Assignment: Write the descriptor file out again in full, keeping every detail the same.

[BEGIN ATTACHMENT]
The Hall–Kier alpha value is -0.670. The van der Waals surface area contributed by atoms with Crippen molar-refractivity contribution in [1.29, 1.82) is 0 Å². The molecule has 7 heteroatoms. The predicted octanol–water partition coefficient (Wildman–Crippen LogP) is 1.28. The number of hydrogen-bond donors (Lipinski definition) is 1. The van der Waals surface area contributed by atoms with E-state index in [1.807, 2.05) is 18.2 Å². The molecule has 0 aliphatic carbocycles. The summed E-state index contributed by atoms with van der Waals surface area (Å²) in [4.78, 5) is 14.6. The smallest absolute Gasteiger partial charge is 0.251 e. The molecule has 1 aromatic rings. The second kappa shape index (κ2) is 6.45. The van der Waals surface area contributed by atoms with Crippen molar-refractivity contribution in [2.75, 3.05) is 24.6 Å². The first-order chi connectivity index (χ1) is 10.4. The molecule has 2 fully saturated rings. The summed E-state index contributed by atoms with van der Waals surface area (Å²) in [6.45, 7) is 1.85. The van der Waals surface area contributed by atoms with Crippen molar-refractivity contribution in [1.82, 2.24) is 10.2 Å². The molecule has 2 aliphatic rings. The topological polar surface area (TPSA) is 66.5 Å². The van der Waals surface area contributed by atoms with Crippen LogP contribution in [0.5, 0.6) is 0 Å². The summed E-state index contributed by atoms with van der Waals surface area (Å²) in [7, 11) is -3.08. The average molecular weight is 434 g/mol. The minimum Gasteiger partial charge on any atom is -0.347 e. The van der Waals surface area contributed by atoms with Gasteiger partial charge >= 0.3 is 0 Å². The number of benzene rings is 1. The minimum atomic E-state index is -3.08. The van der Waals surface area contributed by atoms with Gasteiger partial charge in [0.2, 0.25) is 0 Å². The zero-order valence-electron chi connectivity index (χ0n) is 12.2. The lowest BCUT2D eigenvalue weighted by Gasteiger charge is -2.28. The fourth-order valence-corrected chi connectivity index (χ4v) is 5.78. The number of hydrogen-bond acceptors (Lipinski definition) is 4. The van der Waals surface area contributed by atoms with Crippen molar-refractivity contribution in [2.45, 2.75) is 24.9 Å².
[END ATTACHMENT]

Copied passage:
The Hall–Kier alpha value is -0.670. The van der Waals surface area contributed by atoms with Crippen molar-refractivity contribution in [1.29, 1.82) is 0 Å². The molecule has 7 heteroatoms. The predicted octanol–water partition coefficient (Wildman–Crippen LogP) is 1.28. The number of hydrogen-bond donors (Lipinski definition) is 1. The van der Waals surface area contributed by atoms with E-state index in [1.807, 2.05) is 18.2 Å². The molecule has 0 aliphatic carbocycles. The summed E-state index contributed by atoms with van der Waals surface area (Å²) in [4.78, 5) is 14.6. The smallest absolute Gasteiger partial charge is 0.251 e. The molecule has 1 aromatic rings. The second kappa shape index (κ2) is 6.45. The van der Waals surface area contributed by atoms with Crippen molar-refractivity contribution in [2.75, 3.05) is 24.6 Å². The first-order chi connectivity index (χ1) is 10.4. The molecule has 2 fully saturated rings. The summed E-state index contributed by atoms with van der Waals surface area (Å²) in [6.45, 7) is 1.85. The van der Waals surface area contributed by atoms with Crippen molar-refractivity contribution in [1.82, 2.24) is 10.2 Å². The molecule has 2 aliphatic rings. The topological polar surface area (TPSA) is 66.5 Å². The van der Waals surface area contributed by atoms with Crippen LogP contribution in [0.5, 0.6) is 0 Å². The summed E-state index contributed by atoms with van der Waals surface area (Å²) in [7, 11) is -3.08. The average molecular weight is 434 g/mol. The minimum Gasteiger partial charge on any atom is -0.347 e. The van der Waals surface area contributed by atoms with Gasteiger partial charge >= 0.3 is 0 Å². The number of benzene rings is 1. The minimum atomic E-state index is -3.08. The van der Waals surface area contributed by atoms with Gasteiger partial charge in [0.2, 0.25) is 0 Å². The zero-order valence-electron chi connectivity index (χ0n) is 12.2. The lowest BCUT2D eigenvalue weighted by Gasteiger charge is -2.28. The fourth-order valence-corrected chi connectivity index (χ4v) is 5.78. The number of hydrogen-bond acceptors (Lipinski definition) is 4. The van der Waals surface area contributed by atoms with Crippen molar-refractivity contribution in [2.45, 2.75) is 24.9 Å².